Team Alberta Vows to Continue Working to Minimize Financial Impact of Carbon Tax on Farmers (PCN Winter 2017) JAN 4 2017 | Consumers and Producers | Pulse Crop News
This article appeared in the Winter 2017 issue of Pulse Crop News.
The Alberta Pulse Growers and the other crop commissions involved in Team Alberta welcomed the news of $10 million in provincial funding for the agriculture industry to work toward climate change advancements, but work still needs to be done to minimize the financial impact of the carbon levy.
The provincial announcement came just days after Team Alberta met with Environment Minister Shannon Phillips and Agriculture and Forestry Minister Oneil Carlier to make recommendations for the Province to invest in agriculture – a sector already contributing to the reduction and sequestration of greenhouse gases (GHGs).
“We have more of a voice when we stand together,” said Caroline Sekulic, APG Director for Zone 4, who represented APG at the October meetings at the Alberta Legislature. “Team Alberta is here to inform the government that they have not done enough impact assessment to know what effect the carbon tax will have on the agricultural industry in Alberta. From a producer’s perspective, we deserve to be involved in the development of legislation affecting our industry and we were assured that we would be. We will need to stay engaged and united as an industry to ensure we are heard, and this was just a positive introduction.”
Team Alberta is a collaborative initiative led by the province’s four crop commissions: Alberta Barley, Alberta Canola, Alberta Pulse Growers and Alberta Wheat Commission. Team Alberta appreciated that the ministers made time to meet on Oct. 18, and the commissions viewed the Oct. 24 news as a good first step by the provincial government in acknowledging that farmers are part of the climate change solution.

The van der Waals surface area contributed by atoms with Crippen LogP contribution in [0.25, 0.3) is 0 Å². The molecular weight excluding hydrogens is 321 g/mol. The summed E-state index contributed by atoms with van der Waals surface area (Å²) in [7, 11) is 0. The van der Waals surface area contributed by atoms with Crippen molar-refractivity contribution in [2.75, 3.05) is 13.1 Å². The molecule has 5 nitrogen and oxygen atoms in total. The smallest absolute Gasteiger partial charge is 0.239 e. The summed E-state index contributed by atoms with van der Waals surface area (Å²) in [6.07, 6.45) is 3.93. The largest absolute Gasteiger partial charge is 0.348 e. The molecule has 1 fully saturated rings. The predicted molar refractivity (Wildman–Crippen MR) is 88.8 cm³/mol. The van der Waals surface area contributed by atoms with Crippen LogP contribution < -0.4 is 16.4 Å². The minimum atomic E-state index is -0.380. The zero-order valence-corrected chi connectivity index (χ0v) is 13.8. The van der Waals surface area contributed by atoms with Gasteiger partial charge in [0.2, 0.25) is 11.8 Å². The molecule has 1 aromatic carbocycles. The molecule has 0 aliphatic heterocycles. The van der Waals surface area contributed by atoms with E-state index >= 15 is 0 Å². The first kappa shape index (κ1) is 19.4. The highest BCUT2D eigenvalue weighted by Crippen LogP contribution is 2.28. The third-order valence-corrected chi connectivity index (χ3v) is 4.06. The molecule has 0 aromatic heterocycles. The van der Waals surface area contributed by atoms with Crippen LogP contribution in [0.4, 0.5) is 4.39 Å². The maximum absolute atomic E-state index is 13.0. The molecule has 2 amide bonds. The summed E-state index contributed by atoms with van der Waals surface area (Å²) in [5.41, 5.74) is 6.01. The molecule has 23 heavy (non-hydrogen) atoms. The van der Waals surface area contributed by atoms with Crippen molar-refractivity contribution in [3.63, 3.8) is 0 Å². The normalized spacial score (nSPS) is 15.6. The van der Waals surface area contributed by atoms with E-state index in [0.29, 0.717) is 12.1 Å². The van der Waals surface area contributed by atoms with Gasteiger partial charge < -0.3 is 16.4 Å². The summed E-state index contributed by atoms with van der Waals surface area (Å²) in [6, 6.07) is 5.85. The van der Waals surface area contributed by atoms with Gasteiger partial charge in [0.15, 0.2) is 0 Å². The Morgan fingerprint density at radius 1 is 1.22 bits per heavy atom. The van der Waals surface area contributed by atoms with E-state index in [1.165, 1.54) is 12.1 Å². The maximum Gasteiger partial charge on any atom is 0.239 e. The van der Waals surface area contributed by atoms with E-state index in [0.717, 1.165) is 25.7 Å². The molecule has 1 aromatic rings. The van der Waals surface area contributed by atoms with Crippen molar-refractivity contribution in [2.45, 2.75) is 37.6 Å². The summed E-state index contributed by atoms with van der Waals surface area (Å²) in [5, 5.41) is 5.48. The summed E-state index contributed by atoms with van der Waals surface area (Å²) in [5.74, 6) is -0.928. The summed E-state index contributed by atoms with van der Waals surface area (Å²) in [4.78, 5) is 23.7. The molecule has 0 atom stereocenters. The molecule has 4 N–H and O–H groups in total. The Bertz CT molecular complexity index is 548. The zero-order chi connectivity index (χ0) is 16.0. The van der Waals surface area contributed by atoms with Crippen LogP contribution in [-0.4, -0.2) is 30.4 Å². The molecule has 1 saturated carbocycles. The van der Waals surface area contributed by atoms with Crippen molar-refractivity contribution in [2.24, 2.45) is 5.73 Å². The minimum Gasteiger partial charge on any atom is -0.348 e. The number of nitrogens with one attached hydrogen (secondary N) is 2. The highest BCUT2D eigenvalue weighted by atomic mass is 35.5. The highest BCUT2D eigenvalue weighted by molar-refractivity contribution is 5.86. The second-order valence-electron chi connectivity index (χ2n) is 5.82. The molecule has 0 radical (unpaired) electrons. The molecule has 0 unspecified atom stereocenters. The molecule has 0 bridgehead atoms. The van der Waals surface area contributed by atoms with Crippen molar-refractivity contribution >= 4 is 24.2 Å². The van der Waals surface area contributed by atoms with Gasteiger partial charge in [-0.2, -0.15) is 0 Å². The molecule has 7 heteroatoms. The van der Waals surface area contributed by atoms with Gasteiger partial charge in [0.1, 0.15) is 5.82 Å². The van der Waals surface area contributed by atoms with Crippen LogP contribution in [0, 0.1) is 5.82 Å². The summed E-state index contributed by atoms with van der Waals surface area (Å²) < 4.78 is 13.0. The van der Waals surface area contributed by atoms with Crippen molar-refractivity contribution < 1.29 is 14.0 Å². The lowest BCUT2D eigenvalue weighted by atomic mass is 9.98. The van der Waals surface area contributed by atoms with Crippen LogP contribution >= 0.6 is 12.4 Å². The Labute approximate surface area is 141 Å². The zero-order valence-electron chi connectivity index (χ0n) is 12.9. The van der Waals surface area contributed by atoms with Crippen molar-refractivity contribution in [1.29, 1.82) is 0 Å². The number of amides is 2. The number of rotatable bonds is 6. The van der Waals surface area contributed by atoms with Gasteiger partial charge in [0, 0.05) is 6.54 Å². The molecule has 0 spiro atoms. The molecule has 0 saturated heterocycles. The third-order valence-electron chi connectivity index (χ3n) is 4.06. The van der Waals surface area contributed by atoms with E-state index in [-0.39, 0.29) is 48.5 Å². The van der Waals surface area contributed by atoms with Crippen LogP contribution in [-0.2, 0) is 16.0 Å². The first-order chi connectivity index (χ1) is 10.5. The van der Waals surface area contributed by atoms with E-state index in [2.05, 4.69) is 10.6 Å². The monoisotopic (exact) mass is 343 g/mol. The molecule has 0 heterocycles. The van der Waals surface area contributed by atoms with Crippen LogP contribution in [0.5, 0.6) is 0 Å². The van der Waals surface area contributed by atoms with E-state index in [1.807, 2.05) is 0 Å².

This funding will be transferred from Emissions Reduction Alberta (ERA), formerly known as the Climate Change and Emissions Management Corporation (CCEMC), to enhance four existing Growing Forward 2 (GF2) programs.
“Some of these GF2 programs were already fully subscribed and this investment will reopen them for application,” said APG Chair Allison Ammeter. “GF2 programs are extremely valuable to agriculture industry advancements and this is a good first step forward.”
The province allocated $10 million in funding to the following four GF2 programs: On-Farm Energy Management, Irrigation Efficiency, On-Farm Solar Photovoltaics and Accelerating Innovation. Within the on-farm energy management program, funding will be increased from 35 per cent coverage for eligible costs with a $50,000 cap to 70 per cent coverage with a $750,000 cap.
“By pricing carbon, Alberta’s Climate Leadership Plan encourages all Albertans to become more energy efficient while reducing the pollution that causes climate change,” Shannon Phillips, Minister of Environment and Parks, said in a news release. “Alberta’s agriculture sector has done a lot of important work to enhance environmental stewardship over the years. These programs demonstrate how we are continuing to support farmers in reducing the environmental footprint of their operations.”
During the meetings on Oct. 18, Team Alberta shared with the ministers that the province’s farmers have been committed to voluntary, continuous improvements that help reduce GHG intensity for many years.
Team Alberta also met with Deputy Premier Sarah Hoffman in late November.
The four crop commissions are committed to continuing to represent the interests of their members and emphasize agriculture’s commitment to voluntary advancements that help to reduce GHG intensity. By collaborating in Team Alberta, the commissions will continue to encourage further government action to reduce the impact of the carbon tax on farmers and sustain our industry’s competitiveness.